Corinna of piddix just finished her first year as a full-time Etsy seller, and here she shares her top realistic tips for running an Etsy shop in this eye-opening Forum thread. Read on to see why making less money and working even harder is still her lifestyle of choice.
Just over a year ago I left my job at a lovely nonprofit to run my Etsy shop full time. After several years of selling collage sheets on Etsy, I had reached a point where I couldn’t do both Etsy and another job; I had to choose. I thought it would be fun, challenging, and relatively secure and easy to focus only on full-time crafting. I had taken a small business class, saved up a nest egg and made lots of lists and plans.
What a difference a year makes.
In general, full-time crafting has been harder and more tiring, and also more rewarding than I imagined. I’ve worked longer hours and made less money than planned. It’s also been a ton of fun. In looking back, I thought I’d share ten of the most surprising lessons that I’ve learned during the past year.
1. I Don’t Miss My Day Job
I was one of those lucky people who actually loved my “day job.” I worked at a lovely nonprofit that does good, rewarding work. I was respected and had amazing supervisors and coworkers. So one of my biggest worries of leaving it was that I would immediately regret my decision. I seriously doubted whether working for myself would be all that others had built it up to be. And guess what? It’s totally great. Sure, I miss my coworkers. But it feels so good to be able to do everything myself. If I want to make a change, I just do it. There are no committees to go through or paperwork to complete. If something is wrong I can fix it immediately. I am solely responsible for the success or failure of piddix and that’s a challenge I enjoy.
2. Sales Will Fluctuate
From the beginning, piddix sales on Etsy speedily climbed every single month. Then I quit my day job, and piddix sales plummeted. Scary. Turns out, sales of my collage sheets are seasonal. Summer and winter are my busiest seasons, while spring is the slowest. So during this second full-time spring I’m prepared. I saved money from the busy winter to get through the slower months. I also planned a couple of special promotions and new items to debut this spring to bring in more customers. But perhaps most importantly, I wasn’t taken by surprise when sales slowed down, but rather took it as part of the yearly cycle. I don’t handle ups and downs of sales well, so knowing what to expect helped quite a bit.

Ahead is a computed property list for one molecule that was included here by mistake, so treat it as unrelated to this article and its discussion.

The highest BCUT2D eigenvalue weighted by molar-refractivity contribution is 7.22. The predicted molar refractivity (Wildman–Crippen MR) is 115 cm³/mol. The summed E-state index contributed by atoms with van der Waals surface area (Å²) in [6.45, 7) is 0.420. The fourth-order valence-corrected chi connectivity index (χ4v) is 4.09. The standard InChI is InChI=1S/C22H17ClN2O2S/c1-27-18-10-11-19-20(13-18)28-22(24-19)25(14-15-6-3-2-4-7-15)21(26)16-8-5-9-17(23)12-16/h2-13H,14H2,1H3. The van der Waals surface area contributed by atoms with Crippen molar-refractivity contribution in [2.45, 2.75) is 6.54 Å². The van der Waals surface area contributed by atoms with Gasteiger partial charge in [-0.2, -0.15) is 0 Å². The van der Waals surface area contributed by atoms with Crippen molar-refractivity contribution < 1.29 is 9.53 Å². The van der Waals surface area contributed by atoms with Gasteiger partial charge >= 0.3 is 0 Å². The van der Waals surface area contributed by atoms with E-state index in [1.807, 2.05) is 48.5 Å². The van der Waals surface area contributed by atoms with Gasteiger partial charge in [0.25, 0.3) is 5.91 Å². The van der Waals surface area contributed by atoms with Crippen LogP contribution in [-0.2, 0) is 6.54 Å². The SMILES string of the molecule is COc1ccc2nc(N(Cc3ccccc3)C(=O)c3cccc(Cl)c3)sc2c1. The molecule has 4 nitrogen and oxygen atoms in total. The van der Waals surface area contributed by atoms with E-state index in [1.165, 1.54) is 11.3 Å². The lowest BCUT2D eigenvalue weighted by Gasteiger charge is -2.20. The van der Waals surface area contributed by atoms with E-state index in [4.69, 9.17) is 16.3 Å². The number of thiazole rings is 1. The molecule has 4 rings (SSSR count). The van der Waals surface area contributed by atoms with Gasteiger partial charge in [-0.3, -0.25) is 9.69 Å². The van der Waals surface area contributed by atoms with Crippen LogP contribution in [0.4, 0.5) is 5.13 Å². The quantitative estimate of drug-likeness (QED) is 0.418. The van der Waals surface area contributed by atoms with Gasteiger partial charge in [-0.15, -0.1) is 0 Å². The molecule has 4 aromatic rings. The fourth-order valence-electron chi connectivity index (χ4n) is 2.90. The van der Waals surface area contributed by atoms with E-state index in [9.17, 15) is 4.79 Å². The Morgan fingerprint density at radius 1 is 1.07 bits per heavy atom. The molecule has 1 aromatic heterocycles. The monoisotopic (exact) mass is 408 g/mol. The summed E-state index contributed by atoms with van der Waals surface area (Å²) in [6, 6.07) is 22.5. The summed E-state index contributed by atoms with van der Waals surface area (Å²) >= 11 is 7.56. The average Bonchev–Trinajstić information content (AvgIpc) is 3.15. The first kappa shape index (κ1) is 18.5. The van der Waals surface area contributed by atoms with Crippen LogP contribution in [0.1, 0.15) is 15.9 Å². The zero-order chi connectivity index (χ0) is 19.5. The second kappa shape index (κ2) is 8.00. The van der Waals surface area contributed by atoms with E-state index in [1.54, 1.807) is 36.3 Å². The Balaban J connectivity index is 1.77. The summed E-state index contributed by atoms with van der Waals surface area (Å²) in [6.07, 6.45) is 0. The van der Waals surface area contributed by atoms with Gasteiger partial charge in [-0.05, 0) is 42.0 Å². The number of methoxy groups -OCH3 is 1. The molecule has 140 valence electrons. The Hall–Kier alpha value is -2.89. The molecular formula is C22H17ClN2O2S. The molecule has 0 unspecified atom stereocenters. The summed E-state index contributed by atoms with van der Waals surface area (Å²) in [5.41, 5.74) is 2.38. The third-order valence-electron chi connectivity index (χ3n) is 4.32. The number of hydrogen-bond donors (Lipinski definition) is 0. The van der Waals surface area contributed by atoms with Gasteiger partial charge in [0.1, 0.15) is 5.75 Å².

3. I Need to Treat it Like a Business
The first two months of full-time selling I didn’t work much more on piddix than I had previously. I spent too much time on work that was somewhat related to piddix, but not the most pressing tasks: visiting thrift stores, cleaning and rearranging my archives. I even spent an entire day hand-letterpressing 100 thank you notes to go with my packages. At a certain point I realized something wasn’t working. My parents agreed to help out with more days of childcare and I re-focused my efforts on tasks that were directly related to sales and growth. I now have specific hours where I work and try to keep them separate from my time off. I only get paid if sales come in, so I try to make every work moment count.
4. Throw the To-Do Lists Out the Window
After many years of working for others, I had fallen into the trap of checking off my to-do list. It was always good to show someone else all the things I had done, whether or not they were effective in the long run. Frankly, I can check off all the tasks in the world, but if they don’t lead to sales, it doesn’t matter a whole lot. I’ve learned instead to go with my gut. I look at everything I have to do and then pick those items that I feel will have the most positive impact on piddix. It sometimes changes every day. If a new opportunity comes up I jump on it right away rather than putting it behind something else. I’ve also learned to choose those items I’m most excited about at the time. For example, if I’m feeling especially creative and want to work on new collage sheets and graphic design, I’ll work on it right away. I find I’m much more productive if I’m excited about something, rather than working in the order of a random check-list.
5. You Have to Love it
I had always assumed it was a myth that to do a business well you have to love it. After all, as long as you like whatever you’re doing (jewelry, kitting, etc.) better than your other job, won’t you be just fine? Do I really have to LOVE it to do it well? Now I finally understand why it matters. I eat, sleep, dream, play and travel piddix. I spend my “free” time in bookstores and antique stores looking for items for my work. We even schedule vacation around what archives are nearby. If I didn’t absolutely love scanning, researching, graphic design and all the other aspects of running piddix there’s no way I could stay motivated.